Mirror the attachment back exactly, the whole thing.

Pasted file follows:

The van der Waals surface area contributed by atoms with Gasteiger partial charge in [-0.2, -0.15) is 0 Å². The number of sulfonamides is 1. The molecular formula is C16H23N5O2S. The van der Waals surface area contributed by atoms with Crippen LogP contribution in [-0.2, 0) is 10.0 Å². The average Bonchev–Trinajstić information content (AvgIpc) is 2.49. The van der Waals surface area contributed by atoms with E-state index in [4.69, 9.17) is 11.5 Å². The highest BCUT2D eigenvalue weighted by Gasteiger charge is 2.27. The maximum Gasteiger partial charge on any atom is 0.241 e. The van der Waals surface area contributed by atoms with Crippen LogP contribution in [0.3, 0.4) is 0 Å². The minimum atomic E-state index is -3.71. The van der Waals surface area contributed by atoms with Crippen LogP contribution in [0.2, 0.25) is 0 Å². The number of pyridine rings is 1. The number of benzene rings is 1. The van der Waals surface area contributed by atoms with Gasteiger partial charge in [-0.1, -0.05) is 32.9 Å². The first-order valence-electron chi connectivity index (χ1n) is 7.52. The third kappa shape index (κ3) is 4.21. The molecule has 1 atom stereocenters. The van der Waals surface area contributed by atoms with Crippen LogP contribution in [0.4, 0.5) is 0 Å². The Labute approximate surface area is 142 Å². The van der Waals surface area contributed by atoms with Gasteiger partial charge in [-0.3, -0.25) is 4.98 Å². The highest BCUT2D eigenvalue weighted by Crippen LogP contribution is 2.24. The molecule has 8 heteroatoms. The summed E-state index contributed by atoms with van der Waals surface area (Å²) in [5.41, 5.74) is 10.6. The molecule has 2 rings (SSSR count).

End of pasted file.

The van der Waals surface area contributed by atoms with Gasteiger partial charge in [-0.2, -0.15) is 0 Å². The number of sulfonamides is 1. The molecular formula is C16H23N5O2S. The van der Waals surface area contributed by atoms with Crippen LogP contribution in [-0.2, 0) is 10.0 Å². The average Bonchev–Trinajstić information content (AvgIpc) is 2.49. The van der Waals surface area contributed by atoms with E-state index in [4.69, 9.17) is 11.5 Å². The highest BCUT2D eigenvalue weighted by Gasteiger charge is 2.27. The maximum Gasteiger partial charge on any atom is 0.241 e. The van der Waals surface area contributed by atoms with Crippen LogP contribution in [0.3, 0.4) is 0 Å². The minimum atomic E-state index is -3.71. The van der Waals surface area contributed by atoms with Crippen LogP contribution in [0.2, 0.25) is 0 Å². The number of pyridine rings is 1. The number of benzene rings is 1. The van der Waals surface area contributed by atoms with Gasteiger partial charge in [-0.1, -0.05) is 32.9 Å². The first-order valence-electron chi connectivity index (χ1n) is 7.52. The third kappa shape index (κ3) is 4.21. The molecule has 1 atom stereocenters. The van der Waals surface area contributed by atoms with Crippen LogP contribution in [0.4, 0.5) is 0 Å². The Labute approximate surface area is 142 Å². The van der Waals surface area contributed by atoms with Gasteiger partial charge in [-0.3, -0.25) is 4.98 Å². The highest BCUT2D eigenvalue weighted by Crippen LogP contribution is 2.24. The molecule has 8 heteroatoms. The summed E-state index contributed by atoms with van der Waals surface area (Å²) in [5.41, 5.74) is 10.6. The molecule has 2 rings (SSSR count).